WEDNESDAY, Jan. 8, 2014 (HealthDay News) -- The "Grinch" effect
may be curbing survival rates in some heart transplant patients who
receive hearts that are too small for their bodies, a new study
Scientists at the University of Maryland School of Medicine and
University of Iowa School of Medicine said it may be due to the way
donors and recipients are matched up -- by weight -- and they
propose a new way to allocate hearts.
The researchers reviewed the records of more than 31,000 pairs
of heart donors and transplant patients -- surgeries that took
place over a 22-year period. They focused on heart size matching,
and compared outcomes based on body weight, predicted heart mass
and sex. Then they evaluated the risk of death following
transplantation after one year and five years.
Study author Dr. Robert Reed, an assistant professor of
pulmonary and critical care medicine at the University of Maryland,
said men who received women's hearts were 32 percent more likely to
die in the first year after transplantation due to the differences
in the size of the organ.
"The patients who received the smallest hearts were 25 percent more likely to die in the first year," Reed added.
Historically, cardiac surgeons have tried to match heart failure
patients with donors who weigh about the same -- weight is one of
the key criteria, said Dr. David Taylor, a professor of medicine at
the Cleveland Clinic Lerner College of Medicine.
"Since the beginning of heart transplantation, we've tried to match the donor with the size of the recipient with the presumption that the size of the heart matches the size of the recipient," said Taylor, who is also past president of the International Society for Heart and Lung Transplantation. But that protocol was established before modern imaging technologies existed, he said.
More recent imaging studies have revealed that a person's weight
doesn't necessarily correlate to his or her heart size, and that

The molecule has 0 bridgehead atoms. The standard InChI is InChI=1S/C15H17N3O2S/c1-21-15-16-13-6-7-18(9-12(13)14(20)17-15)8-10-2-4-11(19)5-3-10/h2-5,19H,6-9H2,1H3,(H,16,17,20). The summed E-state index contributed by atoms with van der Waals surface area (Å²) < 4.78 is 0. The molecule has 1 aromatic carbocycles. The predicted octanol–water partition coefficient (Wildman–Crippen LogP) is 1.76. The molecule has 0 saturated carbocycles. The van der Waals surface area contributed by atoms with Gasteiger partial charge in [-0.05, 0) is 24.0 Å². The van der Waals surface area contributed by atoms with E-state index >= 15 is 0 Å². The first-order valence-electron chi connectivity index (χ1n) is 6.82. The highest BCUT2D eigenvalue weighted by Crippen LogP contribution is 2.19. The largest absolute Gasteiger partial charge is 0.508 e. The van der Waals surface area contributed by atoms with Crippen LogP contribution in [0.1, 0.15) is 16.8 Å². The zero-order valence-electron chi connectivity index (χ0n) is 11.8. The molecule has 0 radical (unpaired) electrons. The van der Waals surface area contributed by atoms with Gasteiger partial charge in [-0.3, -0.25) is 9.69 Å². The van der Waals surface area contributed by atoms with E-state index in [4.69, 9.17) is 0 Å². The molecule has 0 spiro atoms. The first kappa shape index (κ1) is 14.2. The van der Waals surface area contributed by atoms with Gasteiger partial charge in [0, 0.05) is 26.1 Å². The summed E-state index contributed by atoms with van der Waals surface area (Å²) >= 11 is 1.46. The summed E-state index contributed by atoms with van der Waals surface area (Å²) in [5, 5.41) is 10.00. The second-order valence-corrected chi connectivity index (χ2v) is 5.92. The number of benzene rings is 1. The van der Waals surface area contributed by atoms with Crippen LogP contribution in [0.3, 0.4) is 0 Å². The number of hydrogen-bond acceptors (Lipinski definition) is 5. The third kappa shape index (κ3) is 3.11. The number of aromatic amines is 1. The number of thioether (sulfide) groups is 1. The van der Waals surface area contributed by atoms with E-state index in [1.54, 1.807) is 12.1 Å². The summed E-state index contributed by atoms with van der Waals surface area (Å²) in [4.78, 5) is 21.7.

height and sex play a bigger role, explained study author Reed.
"We just didn't know better that weight didn't equate to heart size," Reed said. The female heart is considerably smaller, even when a female and male patient weigh the same, he explained.
When a heart is too small for a transplant patient, it will work
harder and grow too big, the researchers added. While that was a
good thing in the Dr. Seuss character called the "Grinch," it's not
good for organ recipients, Reed said. It means the heart is
straining too much.
"The whole muscle of the heart is likely to be growing in what we call a bad soup. The environment it's growing in is a little bit inflammatory and not healthy for the heart," he explained.
More than 3,700 people worldwide undergo heart transplantation
each year, according to background information in study published
Jan. 8 in
JACC: Heart Failure.
Taylor, who was not involved with the study, said: "I think it's
a helpful study in that it does remind us that weight is not the
best marker of heart size, and if we want to match heart size we
should be more dogmatic about considering height and gender, too.
But any cardio surgeon worth their salt is already taking that into
Dr. Michael Acker, chief of cardiac surgery at the University of
Pennsylvania Health System, said he and colleagues look at dozens
of factors when seeking a donor for a particular patient. These
include age, height, weight and sex of the donor; how well the
donor heart is functioning; the donor's mode of death and if there
was trauma to the heart or evidence of infection.
"You have to do a risk-benefit analysis every time you accept or decline a donor," Acker said.
Reed said the study results have prompted him and his colleagues
to propose a new way of allocating organs. They believe it will
better match donors and recipients than the existing
weight-matching method -- a more refined method that does still
incorporate weight but also considers age, gender and height.
"It's not about pairing the perfect heart with the perfect person, it's about not giving too small of a heart," Reed said.
Acker said, however, that using a smaller heart might be the
best option for a transplant patient in some cases. "It's the wrong
thing to say we can now never do this. We don't want to limit our
donor pool any further."
Sometimes a smaller heart is the best choice because waiting for
a bigger, more appropriate-sized heart is a luxury the patient
can't afford, Acker said.
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